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'HE sentiments of poets are the sentiments of the human

heart, embodied into words by superior sensibility and genius; poetical ideas are the pure feelings of the soul, of which every one is conscious, but which few can express ; consequently every human being, endued with sensibility, and feeling, must be highly interested in, and greatly influenced by poetry.

There can be little doubt, that, if the works of the best poets were more generally studied and comprehended than they now are, the human character would not be so degraded by that callous coldness of heart, nor polluted by that vile vulgarity of vice, which, now, so often obtrude themselves upon our sight, in all the loathsomeness of their deformity ; because the sentiments to be found in those books, if they are felt and understood, raise the mind to such a state of pure and of pleasurable excitement, that it cannot, possibly, while under their influence, descend to the contaminating degradation of grovelling and sensual iniquity, or to the despicable meanness of pitiful chicanery and fraud. Let any one observe the movements of his heart, while he feels the thrill of sublime delight, or of pathetic emotion, excited by some of the strains of Burns, of Beattie, of Thomson, of Milton, or of Young, and he will find, that they are all tuned to benevolence, to affection, to gratitude, to love, and to adoration of him, who rideth upon the wings of the wind; and that no base, selfish, or unworthy sensation can find its way into a mind occupied by such noble and exalted views.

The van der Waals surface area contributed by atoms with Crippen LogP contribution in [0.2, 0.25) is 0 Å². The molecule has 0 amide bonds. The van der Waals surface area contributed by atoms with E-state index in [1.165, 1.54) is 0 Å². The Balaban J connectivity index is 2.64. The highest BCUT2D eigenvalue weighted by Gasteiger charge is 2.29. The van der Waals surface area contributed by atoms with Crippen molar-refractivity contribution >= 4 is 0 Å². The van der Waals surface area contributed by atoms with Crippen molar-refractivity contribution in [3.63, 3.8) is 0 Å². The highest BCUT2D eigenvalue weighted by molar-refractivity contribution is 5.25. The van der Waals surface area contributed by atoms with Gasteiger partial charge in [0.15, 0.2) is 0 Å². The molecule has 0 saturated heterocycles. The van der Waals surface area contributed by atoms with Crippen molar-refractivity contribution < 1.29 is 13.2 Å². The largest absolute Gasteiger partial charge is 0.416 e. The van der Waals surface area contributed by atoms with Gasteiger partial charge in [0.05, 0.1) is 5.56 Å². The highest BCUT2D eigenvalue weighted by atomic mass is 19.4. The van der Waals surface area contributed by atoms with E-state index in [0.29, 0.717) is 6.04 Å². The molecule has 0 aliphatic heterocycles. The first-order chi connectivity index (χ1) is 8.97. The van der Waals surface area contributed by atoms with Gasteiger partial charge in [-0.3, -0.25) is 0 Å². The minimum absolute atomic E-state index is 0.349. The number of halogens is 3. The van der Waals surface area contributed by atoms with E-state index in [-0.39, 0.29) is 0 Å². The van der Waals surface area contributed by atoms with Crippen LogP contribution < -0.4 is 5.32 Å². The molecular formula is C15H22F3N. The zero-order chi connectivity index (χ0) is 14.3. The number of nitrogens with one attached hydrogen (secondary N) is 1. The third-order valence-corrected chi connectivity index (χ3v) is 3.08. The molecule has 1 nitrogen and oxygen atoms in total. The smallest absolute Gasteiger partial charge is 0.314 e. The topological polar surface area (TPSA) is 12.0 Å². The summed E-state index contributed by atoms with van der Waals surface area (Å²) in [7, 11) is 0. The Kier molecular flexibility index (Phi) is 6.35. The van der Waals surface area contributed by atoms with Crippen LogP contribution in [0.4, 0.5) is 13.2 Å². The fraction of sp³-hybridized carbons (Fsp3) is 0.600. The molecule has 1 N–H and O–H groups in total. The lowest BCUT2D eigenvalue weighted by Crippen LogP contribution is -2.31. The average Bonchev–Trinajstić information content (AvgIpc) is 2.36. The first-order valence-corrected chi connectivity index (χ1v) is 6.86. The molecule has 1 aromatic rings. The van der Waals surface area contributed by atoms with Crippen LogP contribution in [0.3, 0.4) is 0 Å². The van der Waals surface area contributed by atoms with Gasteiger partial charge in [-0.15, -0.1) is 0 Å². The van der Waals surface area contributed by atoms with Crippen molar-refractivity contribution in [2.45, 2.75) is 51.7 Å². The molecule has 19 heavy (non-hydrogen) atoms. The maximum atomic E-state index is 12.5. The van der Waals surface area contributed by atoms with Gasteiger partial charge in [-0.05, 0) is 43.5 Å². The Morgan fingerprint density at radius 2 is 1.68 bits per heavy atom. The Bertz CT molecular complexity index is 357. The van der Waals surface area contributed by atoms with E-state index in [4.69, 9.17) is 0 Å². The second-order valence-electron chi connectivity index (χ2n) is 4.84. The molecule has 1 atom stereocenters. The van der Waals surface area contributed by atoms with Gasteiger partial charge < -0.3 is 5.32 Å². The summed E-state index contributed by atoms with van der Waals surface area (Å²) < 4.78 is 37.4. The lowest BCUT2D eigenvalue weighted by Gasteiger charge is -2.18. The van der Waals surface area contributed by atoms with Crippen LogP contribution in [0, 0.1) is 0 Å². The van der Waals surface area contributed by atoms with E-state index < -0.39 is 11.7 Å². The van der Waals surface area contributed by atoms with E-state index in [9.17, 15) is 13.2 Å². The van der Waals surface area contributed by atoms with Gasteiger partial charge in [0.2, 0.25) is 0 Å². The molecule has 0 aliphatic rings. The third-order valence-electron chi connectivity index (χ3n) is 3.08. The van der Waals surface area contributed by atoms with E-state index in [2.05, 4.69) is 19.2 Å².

He who acquires an early habit of delighting in and of studying the best poets, will never know that fatal hour when his heart-chords shall cease to vibrate to the sweet impulses of benevolence and of kindness. The sentiments of the poets are the most exalted and the most dignified sentiments of humanity, arrayed in the splendid garb of language the most forcible and impressive ; whence all the emotions, which melt the glowing heart, or chain the soul in speechless pleasure, or dart rapture through each thrilling nerve, or raise the sigh. of sorrow, and bedew the cheek with pity's tear at the prayer of want, and the plaint of woe, or lift up the mind to all the elevated feelings, which adorn and ennoble man, which render him a blessing to his fellow-men, and a zealous, faithful servant